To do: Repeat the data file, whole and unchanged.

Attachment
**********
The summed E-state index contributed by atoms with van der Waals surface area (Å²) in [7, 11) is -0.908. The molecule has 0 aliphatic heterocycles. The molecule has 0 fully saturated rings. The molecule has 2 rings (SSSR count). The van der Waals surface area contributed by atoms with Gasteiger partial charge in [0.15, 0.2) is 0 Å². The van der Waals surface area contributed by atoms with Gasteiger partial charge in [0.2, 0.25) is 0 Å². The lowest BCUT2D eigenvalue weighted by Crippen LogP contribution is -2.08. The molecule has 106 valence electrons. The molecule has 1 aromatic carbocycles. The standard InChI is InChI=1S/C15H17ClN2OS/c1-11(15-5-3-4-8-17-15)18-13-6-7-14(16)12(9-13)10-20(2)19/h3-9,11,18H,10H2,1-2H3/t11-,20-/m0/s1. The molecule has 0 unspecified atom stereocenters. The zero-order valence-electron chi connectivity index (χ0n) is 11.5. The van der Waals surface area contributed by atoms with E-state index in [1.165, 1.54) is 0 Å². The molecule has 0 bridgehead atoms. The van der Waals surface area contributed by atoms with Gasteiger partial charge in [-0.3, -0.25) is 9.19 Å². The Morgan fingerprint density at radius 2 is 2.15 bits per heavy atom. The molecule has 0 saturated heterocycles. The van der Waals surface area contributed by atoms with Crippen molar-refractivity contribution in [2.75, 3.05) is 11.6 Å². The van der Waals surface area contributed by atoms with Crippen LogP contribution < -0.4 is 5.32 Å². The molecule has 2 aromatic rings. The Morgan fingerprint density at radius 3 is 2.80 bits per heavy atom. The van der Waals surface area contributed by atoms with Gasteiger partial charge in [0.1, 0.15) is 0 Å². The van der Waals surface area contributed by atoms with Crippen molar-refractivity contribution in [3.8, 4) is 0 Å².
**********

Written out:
The summed E-state index contributed by atoms with van der Waals surface area (Å²) in [7, 11) is -0.908. The molecule has 0 aliphatic heterocycles. The molecule has 0 fully saturated rings. The molecule has 2 rings (SSSR count). The van der Waals surface area contributed by atoms with Gasteiger partial charge in [0.15, 0.2) is 0 Å². The van der Waals surface area contributed by atoms with Gasteiger partial charge in [0.2, 0.25) is 0 Å². The lowest BCUT2D eigenvalue weighted by Crippen LogP contribution is -2.08. The molecule has 106 valence electrons. The molecule has 1 aromatic carbocycles. The standard InChI is InChI=1S/C15H17ClN2OS/c1-11(15-5-3-4-8-17-15)18-13-6-7-14(16)12(9-13)10-20(2)19/h3-9,11,18H,10H2,1-2H3/t11-,20-/m0/s1. The molecule has 0 unspecified atom stereocenters. The zero-order valence-electron chi connectivity index (χ0n) is 11.5. The van der Waals surface area contributed by atoms with E-state index in [1.165, 1.54) is 0 Å². The molecule has 0 bridgehead atoms. The van der Waals surface area contributed by atoms with Gasteiger partial charge in [-0.3, -0.25) is 9.19 Å². The Morgan fingerprint density at radius 2 is 2.15 bits per heavy atom. The molecule has 0 saturated heterocycles. The van der Waals surface area contributed by atoms with Crippen molar-refractivity contribution in [2.75, 3.05) is 11.6 Å². The van der Waals surface area contributed by atoms with Crippen LogP contribution < -0.4 is 5.32 Å². The molecule has 2 aromatic rings. The Morgan fingerprint density at radius 3 is 2.80 bits per heavy atom. The van der Waals surface area contributed by atoms with Gasteiger partial charge in [0.1, 0.15) is 0 Å². The van der Waals surface area contributed by atoms with Crippen molar-refractivity contribution in [3.8, 4) is 0 Å².